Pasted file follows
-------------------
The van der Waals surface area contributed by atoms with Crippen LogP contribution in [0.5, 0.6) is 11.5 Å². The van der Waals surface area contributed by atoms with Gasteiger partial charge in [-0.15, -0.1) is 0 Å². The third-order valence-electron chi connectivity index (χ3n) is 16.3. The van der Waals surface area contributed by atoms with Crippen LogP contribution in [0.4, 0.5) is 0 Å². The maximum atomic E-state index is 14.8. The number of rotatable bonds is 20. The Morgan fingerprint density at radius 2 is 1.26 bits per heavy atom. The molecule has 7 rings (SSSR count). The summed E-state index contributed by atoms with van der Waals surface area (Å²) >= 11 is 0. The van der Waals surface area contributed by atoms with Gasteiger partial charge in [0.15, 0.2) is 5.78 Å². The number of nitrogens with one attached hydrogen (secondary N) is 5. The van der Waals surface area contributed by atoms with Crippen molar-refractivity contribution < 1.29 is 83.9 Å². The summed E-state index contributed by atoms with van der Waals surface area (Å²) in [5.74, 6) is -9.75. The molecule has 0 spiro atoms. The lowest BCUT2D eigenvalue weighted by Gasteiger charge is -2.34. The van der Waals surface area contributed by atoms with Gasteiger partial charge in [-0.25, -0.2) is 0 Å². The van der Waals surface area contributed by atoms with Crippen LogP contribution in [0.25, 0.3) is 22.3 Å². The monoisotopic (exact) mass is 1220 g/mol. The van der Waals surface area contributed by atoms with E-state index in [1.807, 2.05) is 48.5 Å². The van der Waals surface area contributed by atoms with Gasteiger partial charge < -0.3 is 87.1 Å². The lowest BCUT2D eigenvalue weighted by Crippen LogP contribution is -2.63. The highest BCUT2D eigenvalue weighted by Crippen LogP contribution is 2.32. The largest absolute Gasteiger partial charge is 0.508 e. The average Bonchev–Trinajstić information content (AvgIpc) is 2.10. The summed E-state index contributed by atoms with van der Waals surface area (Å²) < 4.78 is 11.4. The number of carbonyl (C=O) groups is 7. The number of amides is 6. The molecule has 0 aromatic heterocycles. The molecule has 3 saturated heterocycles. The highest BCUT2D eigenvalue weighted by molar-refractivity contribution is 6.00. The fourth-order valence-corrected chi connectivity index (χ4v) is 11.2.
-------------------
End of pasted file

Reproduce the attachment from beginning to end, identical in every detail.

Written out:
The van der Waals surface area contributed by atoms with Crippen LogP contribution in [0.5, 0.6) is 11.5 Å². The van der Waals surface area contributed by atoms with Gasteiger partial charge in [-0.15, -0.1) is 0 Å². The third-order valence-electron chi connectivity index (χ3n) is 16.3. The van der Waals surface area contributed by atoms with Crippen LogP contribution in [0.4, 0.5) is 0 Å². The maximum atomic E-state index is 14.8. The number of rotatable bonds is 20. The Morgan fingerprint density at radius 2 is 1.26 bits per heavy atom. The molecule has 7 rings (SSSR count). The summed E-state index contributed by atoms with van der Waals surface area (Å²) >= 11 is 0. The van der Waals surface area contributed by atoms with Gasteiger partial charge in [0.15, 0.2) is 5.78 Å². The number of nitrogens with one attached hydrogen (secondary N) is 5. The van der Waals surface area contributed by atoms with Crippen molar-refractivity contribution < 1.29 is 83.9 Å². The summed E-state index contributed by atoms with van der Waals surface area (Å²) in [5.74, 6) is -9.75. The molecule has 0 spiro atoms. The lowest BCUT2D eigenvalue weighted by Gasteiger charge is -2.34. The van der Waals surface area contributed by atoms with Gasteiger partial charge in [-0.25, -0.2) is 0 Å². The van der Waals surface area contributed by atoms with Crippen LogP contribution in [0.25, 0.3) is 22.3 Å². The monoisotopic (exact) mass is 1220 g/mol. The van der Waals surface area contributed by atoms with E-state index in [1.807, 2.05) is 48.5 Å². The van der Waals surface area contributed by atoms with Gasteiger partial charge < -0.3 is 87.1 Å². The lowest BCUT2D eigenvalue weighted by Crippen LogP contribution is -2.63. The highest BCUT2D eigenvalue weighted by Crippen LogP contribution is 2.32. The largest absolute Gasteiger partial charge is 0.508 e. The average Bonchev–Trinajstić information content (AvgIpc) is 2.10. The summed E-state index contributed by atoms with van der Waals surface area (Å²) < 4.78 is 11.4. The number of carbonyl (C=O) groups is 7. The number of amides is 6. The molecule has 0 aromatic heterocycles. The molecule has 3 saturated heterocycles. The highest BCUT2D eigenvalue weighted by molar-refractivity contribution is 6.00. The fourth-order valence-corrected chi connectivity index (χ4v) is 11.2.